Mercedes and Red Bull, have been engaged in a war of words since their drivers, Lewis Hamilton and Max Verstappen, clashed on track at the British Grand Prix earlier this month. Off track, tensions reached a boiling point on Thursday when Red Bull’s push for Hamilton to receive a harsher penalty for the collision got heated before being rejected by the sport’s governing body, the FIA.
In Silverstone Hamilton served his penalty during a pit stop in the race and, despite dropping to fourth place, fought back to take a home victory and secure 25 points in the championship — closing the gap to Verstappen to eight points. The rhetoric after the race was highly charged, with Hamilton saying he had no reason to apologise, Verstappen saying Hamilton was “disrespectful” for celebrating while he was still in hospital and Red Bull’s team principal, Christian Horner, calling Hamilton an “amateur” and “desperate”.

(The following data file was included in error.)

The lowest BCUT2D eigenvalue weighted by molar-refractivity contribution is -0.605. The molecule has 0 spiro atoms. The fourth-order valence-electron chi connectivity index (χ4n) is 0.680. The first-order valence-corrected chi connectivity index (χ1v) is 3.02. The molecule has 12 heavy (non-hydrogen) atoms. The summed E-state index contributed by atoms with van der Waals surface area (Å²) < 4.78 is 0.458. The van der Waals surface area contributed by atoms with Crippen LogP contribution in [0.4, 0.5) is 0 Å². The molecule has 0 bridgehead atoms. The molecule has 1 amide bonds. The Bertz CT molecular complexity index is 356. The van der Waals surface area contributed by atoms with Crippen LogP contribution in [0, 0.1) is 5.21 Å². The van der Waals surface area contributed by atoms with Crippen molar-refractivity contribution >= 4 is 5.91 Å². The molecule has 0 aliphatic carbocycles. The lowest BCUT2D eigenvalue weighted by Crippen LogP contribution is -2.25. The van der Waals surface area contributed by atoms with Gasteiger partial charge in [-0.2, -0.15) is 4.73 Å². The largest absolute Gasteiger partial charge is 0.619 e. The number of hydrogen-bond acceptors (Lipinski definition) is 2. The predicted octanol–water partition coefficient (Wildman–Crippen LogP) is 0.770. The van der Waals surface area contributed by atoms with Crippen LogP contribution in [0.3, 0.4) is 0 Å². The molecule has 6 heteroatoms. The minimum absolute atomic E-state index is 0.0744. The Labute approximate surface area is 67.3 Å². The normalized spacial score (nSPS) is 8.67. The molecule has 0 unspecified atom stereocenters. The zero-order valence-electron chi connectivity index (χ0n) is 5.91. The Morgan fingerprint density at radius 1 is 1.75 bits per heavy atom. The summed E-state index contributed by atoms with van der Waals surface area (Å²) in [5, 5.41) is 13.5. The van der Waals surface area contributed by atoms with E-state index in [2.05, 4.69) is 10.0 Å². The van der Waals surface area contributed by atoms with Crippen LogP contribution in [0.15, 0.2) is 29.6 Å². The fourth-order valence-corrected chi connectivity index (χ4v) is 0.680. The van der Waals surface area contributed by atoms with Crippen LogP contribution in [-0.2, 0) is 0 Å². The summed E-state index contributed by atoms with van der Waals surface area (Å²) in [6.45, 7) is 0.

In the week that followed the race, Red Bull exercised its right to petition a review of the stewards’ decision — a right that is available to all teams if they believe evidence that was not previously considered by the stewards had since come to light.
Scuderia Ferrari team principal Mattia Binotto was also asked about a possible a harsher penalty and, without going into the specifics of the crash between Verstappen and Hamilton from two weeks ago, explained:
“Our personal view on the size of penalties is, it should not be based on the outcome of the accident. That would be wrong. You should judge the maneuvers in itself. The same maneuver can be different in different corners based on the safety of the corner itself. What we felt is that such maneuvers made in Copse is certainly high danger for the safety itself. That’s why eventually the size of the penalty can be judged differently based on where you do it. That’s a discussion we may have between team principals, FIA, Formula 1 commission, to make sure at least for the future, we are doing different or better if needed something .”